Probably one of the greatest anxiety-inducing, emotionally intense and even frightening act that gay people face is coming out to parents and family. Sometimes individuals suffer with this issue for many years, while now a healthy attitude of tolerance and acceptance is slowly growing in culture and society’s around he world. This article consist of a letter written to ElderWisdomCircle.org a free advice site recommended by House of Gar, by a young person struggling with the prospect of coming out to her parents.
Our elder has some suggestions for laying the groundwork.
I was planning on coming out to my parents sometime in sophomore or junior year of high school. I’ve known I was gay since 7th grade, and it took me a while to accept myself and find a girlfriend that I loved, and I was hoping that by 10th or 11th grade I’d finally have the courage to come out to my parents. It was already going to be difficult, because they’ve been divorced since I was two. Then a couple months ago it got even more difficult to come out to them. My mother moved out of state with her husband. My dad, brother, and I all live in another state. My mother and I haven’t been in contact since she moved halfway across the country, and I’m not sure that I’d be completely comfortable coming out to her anymore. Her moving threw a wrench in all of my plans. I don’t want to come out to my dad when he’s alone, because he has more conservative views and I’m not entirely sure how he’d react to knowing I was gay, but I also don’t want to come out to a stranger, which is what my mother will be to me in a few years.
I understand how difficult it must be to live with this secret burdening you. This does take a great deal of courage and I admire you for making plans. Perhaps you would feel more comfortable coming out to another adult first, such as your girlfriend’s parents (if they are aware of your relationship.) Possibly a school counselor would be a safe person because they are trained to help students with issues like this and will keep your information confidential. Of course, you should choose a person wisely by checking out their opinions first.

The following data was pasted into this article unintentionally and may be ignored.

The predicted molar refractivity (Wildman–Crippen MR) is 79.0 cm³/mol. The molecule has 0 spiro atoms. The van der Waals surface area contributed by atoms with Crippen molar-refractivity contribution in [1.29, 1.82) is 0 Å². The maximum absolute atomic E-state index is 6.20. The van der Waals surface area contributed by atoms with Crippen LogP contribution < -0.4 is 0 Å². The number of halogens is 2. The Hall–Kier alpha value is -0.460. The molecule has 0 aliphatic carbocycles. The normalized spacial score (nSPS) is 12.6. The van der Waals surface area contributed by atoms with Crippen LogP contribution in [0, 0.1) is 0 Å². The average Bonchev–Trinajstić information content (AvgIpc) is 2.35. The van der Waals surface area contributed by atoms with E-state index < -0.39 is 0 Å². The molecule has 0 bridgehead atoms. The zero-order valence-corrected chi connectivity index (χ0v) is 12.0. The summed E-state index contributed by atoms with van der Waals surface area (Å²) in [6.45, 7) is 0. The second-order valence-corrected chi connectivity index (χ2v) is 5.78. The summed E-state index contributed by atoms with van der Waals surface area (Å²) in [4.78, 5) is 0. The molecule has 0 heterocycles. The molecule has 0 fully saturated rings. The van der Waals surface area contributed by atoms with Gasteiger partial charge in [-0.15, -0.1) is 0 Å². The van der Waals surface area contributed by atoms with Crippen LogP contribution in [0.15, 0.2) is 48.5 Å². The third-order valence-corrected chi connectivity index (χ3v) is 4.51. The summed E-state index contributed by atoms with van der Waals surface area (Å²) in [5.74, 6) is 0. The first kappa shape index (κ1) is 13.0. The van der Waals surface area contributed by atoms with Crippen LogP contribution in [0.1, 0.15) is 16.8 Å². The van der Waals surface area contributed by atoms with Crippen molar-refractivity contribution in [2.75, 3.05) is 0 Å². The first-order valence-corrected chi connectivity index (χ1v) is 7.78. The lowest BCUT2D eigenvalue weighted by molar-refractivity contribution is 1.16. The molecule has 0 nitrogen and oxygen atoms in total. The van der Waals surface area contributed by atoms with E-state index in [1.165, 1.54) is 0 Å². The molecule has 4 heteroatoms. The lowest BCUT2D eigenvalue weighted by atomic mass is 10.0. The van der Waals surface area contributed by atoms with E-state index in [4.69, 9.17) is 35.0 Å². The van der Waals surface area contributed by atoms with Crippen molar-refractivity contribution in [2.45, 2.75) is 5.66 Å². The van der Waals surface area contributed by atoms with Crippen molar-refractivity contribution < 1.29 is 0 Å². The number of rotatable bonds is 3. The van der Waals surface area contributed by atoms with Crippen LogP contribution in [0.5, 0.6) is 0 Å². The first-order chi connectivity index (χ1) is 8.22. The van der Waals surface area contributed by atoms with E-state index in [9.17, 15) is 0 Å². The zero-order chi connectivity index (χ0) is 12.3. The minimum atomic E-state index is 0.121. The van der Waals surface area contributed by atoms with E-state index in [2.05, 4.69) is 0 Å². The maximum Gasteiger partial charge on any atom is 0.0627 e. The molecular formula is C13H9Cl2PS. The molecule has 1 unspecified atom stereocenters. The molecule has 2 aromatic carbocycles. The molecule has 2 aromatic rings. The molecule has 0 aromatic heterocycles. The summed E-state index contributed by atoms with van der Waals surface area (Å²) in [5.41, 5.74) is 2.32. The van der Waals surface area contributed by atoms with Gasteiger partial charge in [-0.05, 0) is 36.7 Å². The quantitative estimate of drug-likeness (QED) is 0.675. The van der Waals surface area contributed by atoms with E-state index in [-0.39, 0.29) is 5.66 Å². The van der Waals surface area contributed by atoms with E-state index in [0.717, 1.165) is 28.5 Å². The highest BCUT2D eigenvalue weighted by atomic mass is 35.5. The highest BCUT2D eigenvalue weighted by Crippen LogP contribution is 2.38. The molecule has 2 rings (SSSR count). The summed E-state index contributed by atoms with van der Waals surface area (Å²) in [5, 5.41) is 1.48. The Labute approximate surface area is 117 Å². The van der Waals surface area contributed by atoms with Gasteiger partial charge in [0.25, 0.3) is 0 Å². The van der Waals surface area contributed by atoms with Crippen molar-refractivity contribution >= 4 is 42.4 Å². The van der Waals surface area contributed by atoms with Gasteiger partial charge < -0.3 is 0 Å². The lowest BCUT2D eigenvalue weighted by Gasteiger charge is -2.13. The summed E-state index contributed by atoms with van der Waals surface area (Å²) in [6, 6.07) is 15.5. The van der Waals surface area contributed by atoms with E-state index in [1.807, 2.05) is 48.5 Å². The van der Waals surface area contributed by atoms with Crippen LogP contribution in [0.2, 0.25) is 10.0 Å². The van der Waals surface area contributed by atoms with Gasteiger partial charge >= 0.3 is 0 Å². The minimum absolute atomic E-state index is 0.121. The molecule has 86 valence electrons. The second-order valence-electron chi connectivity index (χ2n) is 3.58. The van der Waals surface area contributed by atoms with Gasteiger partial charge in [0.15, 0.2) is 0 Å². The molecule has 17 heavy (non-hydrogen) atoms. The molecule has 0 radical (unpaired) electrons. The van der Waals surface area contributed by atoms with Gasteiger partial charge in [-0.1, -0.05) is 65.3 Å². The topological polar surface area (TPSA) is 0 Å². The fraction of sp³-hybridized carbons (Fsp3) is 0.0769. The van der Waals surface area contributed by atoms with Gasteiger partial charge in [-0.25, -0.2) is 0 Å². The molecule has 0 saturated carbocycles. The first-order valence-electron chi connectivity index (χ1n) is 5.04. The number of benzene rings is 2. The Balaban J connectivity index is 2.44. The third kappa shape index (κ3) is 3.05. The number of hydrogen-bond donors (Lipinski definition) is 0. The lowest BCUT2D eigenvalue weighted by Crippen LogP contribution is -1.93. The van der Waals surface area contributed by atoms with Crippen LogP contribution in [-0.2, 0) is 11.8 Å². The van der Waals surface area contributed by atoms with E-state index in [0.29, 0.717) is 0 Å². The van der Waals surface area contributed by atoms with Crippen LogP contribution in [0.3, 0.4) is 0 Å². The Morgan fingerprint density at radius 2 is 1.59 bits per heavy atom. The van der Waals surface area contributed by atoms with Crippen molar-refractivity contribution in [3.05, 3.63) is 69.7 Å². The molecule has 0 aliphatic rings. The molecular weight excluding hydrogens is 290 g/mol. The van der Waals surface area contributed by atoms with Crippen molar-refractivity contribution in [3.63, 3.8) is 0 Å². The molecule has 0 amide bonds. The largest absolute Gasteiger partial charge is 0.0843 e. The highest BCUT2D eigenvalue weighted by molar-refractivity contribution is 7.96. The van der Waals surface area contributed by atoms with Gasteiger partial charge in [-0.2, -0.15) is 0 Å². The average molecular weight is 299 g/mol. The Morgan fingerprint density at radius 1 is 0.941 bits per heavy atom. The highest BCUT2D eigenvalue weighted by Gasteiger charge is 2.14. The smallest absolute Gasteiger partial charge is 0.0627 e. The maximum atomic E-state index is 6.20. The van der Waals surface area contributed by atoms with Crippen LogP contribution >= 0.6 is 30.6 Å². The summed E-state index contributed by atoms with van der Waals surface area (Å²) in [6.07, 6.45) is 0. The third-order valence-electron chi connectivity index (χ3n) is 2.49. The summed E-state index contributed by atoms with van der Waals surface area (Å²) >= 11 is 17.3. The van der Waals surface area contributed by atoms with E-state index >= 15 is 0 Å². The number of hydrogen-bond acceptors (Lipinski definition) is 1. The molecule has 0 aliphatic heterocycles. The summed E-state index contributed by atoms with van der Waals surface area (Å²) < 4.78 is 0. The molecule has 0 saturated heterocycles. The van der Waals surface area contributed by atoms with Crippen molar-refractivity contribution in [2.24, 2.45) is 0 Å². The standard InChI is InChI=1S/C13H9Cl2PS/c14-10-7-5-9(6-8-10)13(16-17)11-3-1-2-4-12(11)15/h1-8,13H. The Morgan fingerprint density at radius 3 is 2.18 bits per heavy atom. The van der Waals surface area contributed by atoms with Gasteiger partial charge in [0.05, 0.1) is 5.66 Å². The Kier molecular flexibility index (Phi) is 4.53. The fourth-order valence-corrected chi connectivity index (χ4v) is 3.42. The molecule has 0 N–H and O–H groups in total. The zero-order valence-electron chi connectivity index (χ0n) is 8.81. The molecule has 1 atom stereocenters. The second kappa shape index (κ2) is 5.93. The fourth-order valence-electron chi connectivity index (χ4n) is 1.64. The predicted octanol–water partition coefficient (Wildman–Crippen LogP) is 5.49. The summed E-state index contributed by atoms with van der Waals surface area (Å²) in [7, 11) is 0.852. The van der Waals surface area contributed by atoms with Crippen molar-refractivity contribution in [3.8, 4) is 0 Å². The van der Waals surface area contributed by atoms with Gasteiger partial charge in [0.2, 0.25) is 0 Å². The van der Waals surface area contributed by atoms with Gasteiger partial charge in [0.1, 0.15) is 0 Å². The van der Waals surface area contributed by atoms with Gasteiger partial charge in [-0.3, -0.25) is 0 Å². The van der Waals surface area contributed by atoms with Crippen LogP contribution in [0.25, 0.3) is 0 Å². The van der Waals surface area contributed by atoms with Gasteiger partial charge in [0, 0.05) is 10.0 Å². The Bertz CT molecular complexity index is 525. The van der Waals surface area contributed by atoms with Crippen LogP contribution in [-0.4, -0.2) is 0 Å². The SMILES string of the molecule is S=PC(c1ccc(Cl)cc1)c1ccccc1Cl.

How about your brother? Are you close enough to tell him? Maybe that would be the first step and he could help you by being there when you tell one of your parents. Maybe you could visit your mom in the near future and tell her then before you become more estranged. The fact that you don’t see her much anymore will make it easier if she doesn’t approve. And you never know, she may be accepting and it might draw you closer to her.
As far as your dad goes, you can start preparing him for this big reveal by educating him. Tell him about TV shows featuring gay characters, show him magazines with stories of gay relationships, mention gay people you know, and generally get the subject out in the open. Test the waters to see how he reacts. Even the most homophobic people have been known to change their attitudes after some exposure.
You could even invite your dad to school to meet with you and your counselor when you tell him. You won’t have to bear the brunt of his reaction all alone.
It’s been my experience (what little I have) that most people tend not to be surprised at a coming out announcement, because, if they have been at all attentive, they will have noticed your inclinations by now. When my granddaughter came out her junior year in high school, everyone in the family reacted with love despite being a little uncomfortable. I hope you will have the same experience. If you get put down or rejected, don’t let it get to you personally. This will tell more about the other person than about you. I’ll be thinking about you and hope it goes well. Good luck.
Letter #: 443415